Th newspapers express pleasure over
the piiiniot.on of He von Hindi nburg.
The (erlior Inicblntt , omments as fol
lows "It .s titling hat the llrst man to re
celve the rai k s.r.ce the death of Fit Id
Marshal Count von Scaleiffeii, the great
SEND DOLLS HERE AS
LINGERIE MODELS
Pirn Stt'iiooTiiplit'iV S iHlieiitc
Conceives lilrn lo Aitl Work
in ir Women.
I om' 'iM lie.pntrh to In Sls.
j Pvr.is. Nov. 29 -M. Jtonuudtd of the
I staff of !.')! iimiinltc gave to Tim St'N
' correspondent to-day details concerning
i a consignment of dolls which Is aboard
tlio French t.lno steamship Hochambean
under charge of Mile Oourlct, the, in
itial object of which has been guanlen
as a secret hitherto for fear the carrying
out of the Idia would bo anticipated else,
where.
Mile. Hourlet is a member of a syn-
j tllcaio of stenographers which, wishing
to aid a workwoman's organization at
which tliesses and underwear were made
ami which has been paralyzid by the war,
set the women to dressing dolls, paving
from a franc f ir the creation of a model
to one and one. half francs for anything
striking. The National Aid Committee ad
vanced the capital.
The dolls, which are 'nfntlid for sate
In America, represent models of line lin
gerie which it is hoped American women
will order from the workwomen's organi
zation, which Is now working on another
lot of dolls for F.ngl.ind
AMERICAN HELD AS SPY.
I'.ilv nril llrluht, -student nt lioct
lllllteii, HerinnilV, Appenl for Help.
Fdward Urlght, an American citizen
nnd formerly editor of the llnptlst
I'.xtiminrr, is under arrest In Hoettlngen,
Herman, where ho has lived and studied
for nearly ten years. He s charged with
being a spy. acfoiilliig to a letter received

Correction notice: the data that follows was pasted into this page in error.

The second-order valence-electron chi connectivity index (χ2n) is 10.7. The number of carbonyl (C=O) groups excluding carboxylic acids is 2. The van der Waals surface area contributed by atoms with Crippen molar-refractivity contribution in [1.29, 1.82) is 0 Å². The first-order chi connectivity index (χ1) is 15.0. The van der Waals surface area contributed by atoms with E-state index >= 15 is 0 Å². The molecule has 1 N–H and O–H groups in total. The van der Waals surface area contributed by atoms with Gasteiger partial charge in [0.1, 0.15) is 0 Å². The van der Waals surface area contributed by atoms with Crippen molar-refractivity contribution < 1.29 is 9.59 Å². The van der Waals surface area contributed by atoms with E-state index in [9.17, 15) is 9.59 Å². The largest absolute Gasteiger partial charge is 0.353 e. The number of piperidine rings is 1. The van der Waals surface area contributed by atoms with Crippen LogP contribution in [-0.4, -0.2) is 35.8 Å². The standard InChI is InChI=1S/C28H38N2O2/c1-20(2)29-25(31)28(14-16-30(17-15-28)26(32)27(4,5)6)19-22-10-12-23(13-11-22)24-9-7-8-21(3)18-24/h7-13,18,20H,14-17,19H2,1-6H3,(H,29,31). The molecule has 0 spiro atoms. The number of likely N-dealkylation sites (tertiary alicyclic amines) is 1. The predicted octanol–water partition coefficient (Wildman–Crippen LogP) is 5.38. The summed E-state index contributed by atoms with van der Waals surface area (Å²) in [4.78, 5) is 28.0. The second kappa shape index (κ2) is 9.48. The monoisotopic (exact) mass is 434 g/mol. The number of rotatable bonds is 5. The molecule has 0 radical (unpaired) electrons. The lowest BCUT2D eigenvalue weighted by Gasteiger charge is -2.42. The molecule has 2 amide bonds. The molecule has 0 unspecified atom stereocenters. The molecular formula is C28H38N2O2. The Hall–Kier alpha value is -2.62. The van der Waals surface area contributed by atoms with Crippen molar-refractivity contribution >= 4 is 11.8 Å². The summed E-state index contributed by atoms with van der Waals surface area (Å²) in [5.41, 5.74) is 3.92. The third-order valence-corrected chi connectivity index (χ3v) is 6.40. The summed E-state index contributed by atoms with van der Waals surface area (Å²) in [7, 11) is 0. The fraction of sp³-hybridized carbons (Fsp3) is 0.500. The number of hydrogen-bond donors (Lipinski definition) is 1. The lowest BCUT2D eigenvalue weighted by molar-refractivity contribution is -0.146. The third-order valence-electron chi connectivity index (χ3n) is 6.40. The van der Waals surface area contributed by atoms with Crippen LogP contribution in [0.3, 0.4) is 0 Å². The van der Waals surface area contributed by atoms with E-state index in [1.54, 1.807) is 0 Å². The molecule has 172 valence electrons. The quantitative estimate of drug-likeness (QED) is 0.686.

here by his wife.
He was Inipilsoned on October 17, nnd
Mrs. Ilrlght his ippealed to tho State De
partment to aid her in obtaining Ids re-
I Paso. Ilrlght has been studying at Hoot
t ngeti t'nlverslty, but when the war
'stalled ho sent Ills wife ami two sous
lo this city, where thev have been living
Willi Mrs. HiiRht's mother, at IT2 West
Fifty-eighth street. Ncwm of his arrest
was sent lion by a maid lu their (Soot
tlngeii home, and was Inter confirmed by
a letter from a friend dated October .10,
which said that llrlglit had .appealed to
the American Consul.
MOUNT FALLS; ISLAND SINKS.
Tivotil j -rlii'i'c Killed mill .Vlnnv Hurl
In I mn In ii Hi-oiip,
pfcint Cable Iteapatch to Tnr Si's
Athkns, Nov 2;t Twenty. three persons
were killed and many others were In
jured or drowned when u portion of the
Petkoulla Mountain, on the island of
Santa Mnuia, one of the Ionian group,
nil. tpc oil ami the sea Inundated part of
the Island,
llnlblay Olfls-Art CtlentUrs. Ac, and
"StnmlarJ" denk. Chm.lS.Uatth.wi, 31 E. 21.
Ada.
YPRKS JJKATKX RACK
teacher of the Clausewitzlan Von Molt
kean art of war, should be Von Hinden
burg, who has repeatedly demonstrated
the teachlrgs of the great master, namely
that Herman leaders must know how to
hllllct a decisive defeat even with In
ferior numbers. The victor of Tannenburg
holds good In Poland what lie promised
In Hast Prussia, and In his advance to
the Vistula, his retirement to the frontier
anil by his new blow at the slowly follow
ing enemy Ile h.i' always remained
master of the situation. The Herman na
tion has eonlldeneo that Field Marshal
, von Hindenburg will do all within the lim
its of human power to defend the west
!rn borders and overthrow Its most dan
I gerous enemy "
The report from Thorn tha.t Field Mar
I hal von Itlnileiiburg has captured 00.000
I Itusslans. 150 heavy guns and 200 ma
! chine guns aroused tremendous enthu
siasm In the capital.
PROUD OF SEA FEATS.
Hrrmnn Mit Istlril nl WnrU of Their
snliiiinrliies,
ItKnt.iN, Nov 2! ( bv wirelef.s to Sav
ville. N. V.) The following wa given
out to-day by the olllcl il press bureau :
In he absence of any deilnlte an
nouncement conc-rnlng lighting mi
land, attention is being turned to
Hotlvitles at sea, especially the sink
ing of the liritlsh steamers Malachite
nnd Prlmo off Havre by Herman sub
marines. The fact that submarines
are able to so so far fncni their base